Cultural constructions of beauty not only create the internal and external idea of what beauty is, but also the behavior of women, and their social and professional potential along with so much more.
Thinking about the question of what would happen to the lives of women if the cultural practice they have participated in, was suddenly outlawed, really resonated with me. I thought about the cultural beauty practice a religiously follow, shaving my underarms, and what it would mean to me if I could no longer legally practice that. The combination of northern European fair skin on one side and dark-haired ancestors on the other has landed me with translucent appearing white skin, and almost black hair. This is not an easy combination to have living in a culture that praises hairlessness everyone except the crown. Basically, I worship my razor and have made appointments to start laser treatments to permanently remove the hair under my arms. If I was suddenly no longer allowed to remove my underarm hair, I would be up in arms and furious, but I would also be so uncomfortable, I would only wear long sleeves no matter the temperature. Thinking about it a little deeper, and presuming I had already had the laser treatments, I would feel a real crisis of identity. I had taken a step towards what society praised, a hairless body, only to have the world around me suddenly turn upside down and condemn it. Previously I had fit in the fashionable and desirable body type, and had made a permanent change to my body to come closer to that, and now I would have done something then perceived as bad, undesirable and to be looked down on and prohibited. I would feel lost in my own home.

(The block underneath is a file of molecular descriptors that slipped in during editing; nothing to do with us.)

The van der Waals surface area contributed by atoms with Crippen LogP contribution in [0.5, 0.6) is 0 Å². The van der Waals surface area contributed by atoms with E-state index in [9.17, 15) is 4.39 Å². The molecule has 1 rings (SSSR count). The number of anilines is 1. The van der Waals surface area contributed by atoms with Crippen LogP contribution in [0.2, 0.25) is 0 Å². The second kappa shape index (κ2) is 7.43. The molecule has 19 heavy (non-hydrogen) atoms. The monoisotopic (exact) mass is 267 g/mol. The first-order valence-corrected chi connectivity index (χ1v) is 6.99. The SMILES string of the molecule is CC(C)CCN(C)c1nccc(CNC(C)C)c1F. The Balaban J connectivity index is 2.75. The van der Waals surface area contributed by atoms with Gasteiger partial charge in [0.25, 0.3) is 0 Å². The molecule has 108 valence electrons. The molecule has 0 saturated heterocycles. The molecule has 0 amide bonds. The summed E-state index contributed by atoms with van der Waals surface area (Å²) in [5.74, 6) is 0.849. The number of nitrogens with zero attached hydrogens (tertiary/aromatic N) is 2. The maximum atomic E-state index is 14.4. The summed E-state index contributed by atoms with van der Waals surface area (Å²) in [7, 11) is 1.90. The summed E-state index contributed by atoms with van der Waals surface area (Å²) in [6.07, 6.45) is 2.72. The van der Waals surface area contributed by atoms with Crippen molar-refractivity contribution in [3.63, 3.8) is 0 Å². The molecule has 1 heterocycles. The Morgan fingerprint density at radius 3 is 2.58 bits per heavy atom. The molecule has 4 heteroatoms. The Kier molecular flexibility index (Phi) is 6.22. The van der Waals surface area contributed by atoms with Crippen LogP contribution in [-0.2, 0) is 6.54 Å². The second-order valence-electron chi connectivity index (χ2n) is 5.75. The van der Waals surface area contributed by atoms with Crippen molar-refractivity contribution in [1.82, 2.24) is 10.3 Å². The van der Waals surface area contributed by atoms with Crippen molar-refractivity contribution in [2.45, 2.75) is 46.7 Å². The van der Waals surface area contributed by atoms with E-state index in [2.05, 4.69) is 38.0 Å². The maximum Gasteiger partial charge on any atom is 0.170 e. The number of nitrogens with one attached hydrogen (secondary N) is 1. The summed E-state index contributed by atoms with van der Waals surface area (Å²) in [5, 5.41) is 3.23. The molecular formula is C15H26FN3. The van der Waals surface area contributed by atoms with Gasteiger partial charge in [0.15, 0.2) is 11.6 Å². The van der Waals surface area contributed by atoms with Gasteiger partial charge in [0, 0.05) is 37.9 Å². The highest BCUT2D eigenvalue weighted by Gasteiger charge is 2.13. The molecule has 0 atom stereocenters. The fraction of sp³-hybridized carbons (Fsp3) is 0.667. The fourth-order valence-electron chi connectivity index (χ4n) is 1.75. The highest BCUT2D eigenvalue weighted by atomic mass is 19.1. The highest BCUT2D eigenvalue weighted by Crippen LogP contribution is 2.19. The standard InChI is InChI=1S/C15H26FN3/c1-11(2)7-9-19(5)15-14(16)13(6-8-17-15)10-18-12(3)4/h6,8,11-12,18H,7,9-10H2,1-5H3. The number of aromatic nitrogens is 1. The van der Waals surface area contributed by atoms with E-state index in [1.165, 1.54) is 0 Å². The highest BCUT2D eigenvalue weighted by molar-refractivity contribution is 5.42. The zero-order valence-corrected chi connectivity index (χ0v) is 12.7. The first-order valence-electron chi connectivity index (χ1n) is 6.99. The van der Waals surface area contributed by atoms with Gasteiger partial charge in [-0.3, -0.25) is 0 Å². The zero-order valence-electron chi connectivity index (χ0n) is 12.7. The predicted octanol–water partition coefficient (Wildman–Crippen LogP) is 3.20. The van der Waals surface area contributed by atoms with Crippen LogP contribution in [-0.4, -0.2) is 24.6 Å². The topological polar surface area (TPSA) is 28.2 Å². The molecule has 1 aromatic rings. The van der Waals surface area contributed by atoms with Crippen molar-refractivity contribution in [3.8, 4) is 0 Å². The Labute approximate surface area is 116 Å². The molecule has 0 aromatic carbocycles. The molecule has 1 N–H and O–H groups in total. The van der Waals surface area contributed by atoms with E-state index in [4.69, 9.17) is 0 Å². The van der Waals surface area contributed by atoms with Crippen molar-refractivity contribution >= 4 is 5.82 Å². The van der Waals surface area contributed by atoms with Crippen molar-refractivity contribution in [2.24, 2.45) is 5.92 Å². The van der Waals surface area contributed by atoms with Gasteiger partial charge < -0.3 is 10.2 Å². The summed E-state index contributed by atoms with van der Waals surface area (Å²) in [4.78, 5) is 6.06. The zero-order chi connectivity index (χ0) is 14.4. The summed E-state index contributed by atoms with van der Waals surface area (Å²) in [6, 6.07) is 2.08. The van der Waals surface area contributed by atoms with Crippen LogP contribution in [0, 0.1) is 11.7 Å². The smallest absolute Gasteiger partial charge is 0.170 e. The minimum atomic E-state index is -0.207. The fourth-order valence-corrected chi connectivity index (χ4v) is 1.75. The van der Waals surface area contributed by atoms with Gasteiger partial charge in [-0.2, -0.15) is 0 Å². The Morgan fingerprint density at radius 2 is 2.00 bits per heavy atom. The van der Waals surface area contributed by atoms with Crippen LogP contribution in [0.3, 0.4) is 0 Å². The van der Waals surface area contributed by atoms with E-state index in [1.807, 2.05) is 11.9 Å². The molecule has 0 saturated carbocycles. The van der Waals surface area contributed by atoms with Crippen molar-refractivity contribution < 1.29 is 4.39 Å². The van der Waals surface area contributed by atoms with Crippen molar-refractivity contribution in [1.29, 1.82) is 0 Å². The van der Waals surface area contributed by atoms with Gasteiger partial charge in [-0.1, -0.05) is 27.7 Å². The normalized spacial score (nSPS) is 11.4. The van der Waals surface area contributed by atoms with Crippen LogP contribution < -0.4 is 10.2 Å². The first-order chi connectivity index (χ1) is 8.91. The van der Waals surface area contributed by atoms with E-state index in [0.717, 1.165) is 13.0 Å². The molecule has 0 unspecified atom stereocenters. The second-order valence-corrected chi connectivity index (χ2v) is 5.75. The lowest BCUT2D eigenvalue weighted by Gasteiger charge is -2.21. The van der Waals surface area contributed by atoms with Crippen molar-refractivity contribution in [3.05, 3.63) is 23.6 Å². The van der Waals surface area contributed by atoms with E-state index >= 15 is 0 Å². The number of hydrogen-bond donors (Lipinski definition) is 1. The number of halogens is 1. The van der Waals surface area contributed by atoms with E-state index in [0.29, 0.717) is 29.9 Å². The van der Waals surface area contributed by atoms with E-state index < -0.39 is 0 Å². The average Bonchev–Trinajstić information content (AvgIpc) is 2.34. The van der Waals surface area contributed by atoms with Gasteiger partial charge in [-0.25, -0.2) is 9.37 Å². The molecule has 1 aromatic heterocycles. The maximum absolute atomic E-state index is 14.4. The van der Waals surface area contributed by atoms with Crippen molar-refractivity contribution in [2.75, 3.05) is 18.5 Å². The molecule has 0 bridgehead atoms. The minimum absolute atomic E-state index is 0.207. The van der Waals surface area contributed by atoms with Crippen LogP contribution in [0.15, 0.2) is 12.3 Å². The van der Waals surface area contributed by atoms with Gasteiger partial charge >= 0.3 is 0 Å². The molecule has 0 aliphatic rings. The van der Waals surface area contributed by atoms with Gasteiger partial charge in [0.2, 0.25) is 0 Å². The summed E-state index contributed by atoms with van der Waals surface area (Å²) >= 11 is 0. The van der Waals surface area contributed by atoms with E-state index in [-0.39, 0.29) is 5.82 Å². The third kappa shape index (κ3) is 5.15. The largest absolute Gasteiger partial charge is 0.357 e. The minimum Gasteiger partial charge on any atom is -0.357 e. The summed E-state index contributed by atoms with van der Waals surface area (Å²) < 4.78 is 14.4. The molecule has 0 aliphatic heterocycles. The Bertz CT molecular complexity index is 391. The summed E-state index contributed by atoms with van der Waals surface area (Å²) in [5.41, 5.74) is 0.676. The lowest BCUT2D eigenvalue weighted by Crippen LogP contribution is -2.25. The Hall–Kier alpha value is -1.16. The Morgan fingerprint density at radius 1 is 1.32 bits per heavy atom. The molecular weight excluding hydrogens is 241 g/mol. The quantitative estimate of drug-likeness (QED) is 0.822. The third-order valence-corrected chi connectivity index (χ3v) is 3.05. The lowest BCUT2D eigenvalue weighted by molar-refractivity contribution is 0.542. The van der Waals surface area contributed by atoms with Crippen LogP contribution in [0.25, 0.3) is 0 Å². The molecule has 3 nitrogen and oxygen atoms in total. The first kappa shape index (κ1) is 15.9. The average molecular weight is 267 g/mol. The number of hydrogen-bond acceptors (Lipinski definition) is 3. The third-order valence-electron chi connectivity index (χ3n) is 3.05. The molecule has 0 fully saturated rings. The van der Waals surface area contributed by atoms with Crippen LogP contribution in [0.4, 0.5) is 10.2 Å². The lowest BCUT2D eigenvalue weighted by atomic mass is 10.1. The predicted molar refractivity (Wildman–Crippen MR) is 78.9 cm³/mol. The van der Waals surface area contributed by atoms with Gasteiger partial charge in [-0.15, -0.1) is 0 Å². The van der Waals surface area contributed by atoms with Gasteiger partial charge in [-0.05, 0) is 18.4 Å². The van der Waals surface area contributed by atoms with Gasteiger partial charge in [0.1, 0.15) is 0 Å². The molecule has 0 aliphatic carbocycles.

Beauty standards create so much of what we do, how we act, how we spend our money, how we modify our bodies. It also has a profound effect on the way we view ourselves, and how we orient ourselves and our role in the society we live in. It is how we understand how we are treated, how we expect to be treated, and the options we give ourselves.